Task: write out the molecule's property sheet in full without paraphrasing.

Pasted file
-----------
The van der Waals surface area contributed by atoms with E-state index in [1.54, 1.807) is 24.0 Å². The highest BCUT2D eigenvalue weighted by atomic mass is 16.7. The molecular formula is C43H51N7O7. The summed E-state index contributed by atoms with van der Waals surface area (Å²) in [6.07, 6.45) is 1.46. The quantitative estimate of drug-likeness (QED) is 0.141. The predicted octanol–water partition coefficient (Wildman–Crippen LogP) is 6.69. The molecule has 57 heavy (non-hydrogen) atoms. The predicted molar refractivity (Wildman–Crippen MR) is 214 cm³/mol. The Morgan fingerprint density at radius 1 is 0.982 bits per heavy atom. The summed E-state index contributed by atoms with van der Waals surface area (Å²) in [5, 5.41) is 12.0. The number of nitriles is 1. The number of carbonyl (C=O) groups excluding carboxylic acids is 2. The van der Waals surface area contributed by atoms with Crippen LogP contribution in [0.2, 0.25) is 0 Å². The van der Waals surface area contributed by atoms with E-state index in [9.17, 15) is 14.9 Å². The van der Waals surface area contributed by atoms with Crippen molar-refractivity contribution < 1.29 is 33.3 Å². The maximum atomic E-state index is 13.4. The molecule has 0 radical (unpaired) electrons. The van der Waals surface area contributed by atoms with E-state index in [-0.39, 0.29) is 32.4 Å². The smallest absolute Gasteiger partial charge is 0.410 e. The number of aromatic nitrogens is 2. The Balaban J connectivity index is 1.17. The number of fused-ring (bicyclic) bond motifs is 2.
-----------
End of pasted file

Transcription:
The van der Waals surface area contributed by atoms with E-state index in [1.54, 1.807) is 24.0 Å². The highest BCUT2D eigenvalue weighted by atomic mass is 16.7. The molecular formula is C43H51N7O7. The summed E-state index contributed by atoms with van der Waals surface area (Å²) in [6.07, 6.45) is 1.46. The quantitative estimate of drug-likeness (QED) is 0.141. The predicted octanol–water partition coefficient (Wildman–Crippen LogP) is 6.69. The molecule has 57 heavy (non-hydrogen) atoms. The predicted molar refractivity (Wildman–Crippen MR) is 214 cm³/mol. The Morgan fingerprint density at radius 1 is 0.982 bits per heavy atom. The summed E-state index contributed by atoms with van der Waals surface area (Å²) in [5, 5.41) is 12.0. The number of nitriles is 1. The number of carbonyl (C=O) groups excluding carboxylic acids is 2. The van der Waals surface area contributed by atoms with Crippen LogP contribution in [0.2, 0.25) is 0 Å². The van der Waals surface area contributed by atoms with E-state index in [9.17, 15) is 14.9 Å². The van der Waals surface area contributed by atoms with Crippen molar-refractivity contribution < 1.29 is 33.3 Å². The maximum atomic E-state index is 13.4. The molecule has 0 radical (unpaired) electrons. The van der Waals surface area contributed by atoms with E-state index in [-0.39, 0.29) is 32.4 Å². The smallest absolute Gasteiger partial charge is 0.410 e. The number of aromatic nitrogens is 2. The Balaban J connectivity index is 1.17. The number of fused-ring (bicyclic) bond motifs is 2.